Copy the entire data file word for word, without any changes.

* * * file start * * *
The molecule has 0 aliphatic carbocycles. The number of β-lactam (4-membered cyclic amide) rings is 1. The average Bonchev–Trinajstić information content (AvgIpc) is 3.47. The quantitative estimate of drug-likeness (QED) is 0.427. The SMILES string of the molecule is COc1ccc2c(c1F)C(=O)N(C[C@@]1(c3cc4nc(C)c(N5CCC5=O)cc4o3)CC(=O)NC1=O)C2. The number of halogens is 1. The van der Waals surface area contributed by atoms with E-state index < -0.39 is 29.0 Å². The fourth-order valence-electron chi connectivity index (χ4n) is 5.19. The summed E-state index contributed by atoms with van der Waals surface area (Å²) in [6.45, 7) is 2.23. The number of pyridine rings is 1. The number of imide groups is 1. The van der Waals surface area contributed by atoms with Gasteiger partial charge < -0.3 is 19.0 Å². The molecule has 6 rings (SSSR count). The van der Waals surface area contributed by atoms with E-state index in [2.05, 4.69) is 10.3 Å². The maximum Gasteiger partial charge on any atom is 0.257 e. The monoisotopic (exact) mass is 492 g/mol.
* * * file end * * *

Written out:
The molecule has 0 aliphatic carbocycles. The number of β-lactam (4-membered cyclic amide) rings is 1. The average Bonchev–Trinajstić information content (AvgIpc) is 3.47. The quantitative estimate of drug-likeness (QED) is 0.427. The SMILES string of the molecule is COc1ccc2c(c1F)C(=O)N(C[C@@]1(c3cc4nc(C)c(N5CCC5=O)cc4o3)CC(=O)NC1=O)C2. The number of halogens is 1. The van der Waals surface area contributed by atoms with E-state index < -0.39 is 29.0 Å². The fourth-order valence-electron chi connectivity index (χ4n) is 5.19. The summed E-state index contributed by atoms with van der Waals surface area (Å²) in [6.45, 7) is 2.23. The number of pyridine rings is 1. The number of imide groups is 1. The van der Waals surface area contributed by atoms with Gasteiger partial charge < -0.3 is 19.0 Å². The molecule has 6 rings (SSSR count). The van der Waals surface area contributed by atoms with E-state index in [2.05, 4.69) is 10.3 Å². The maximum Gasteiger partial charge on any atom is 0.257 e. The monoisotopic (exact) mass is 492 g/mol.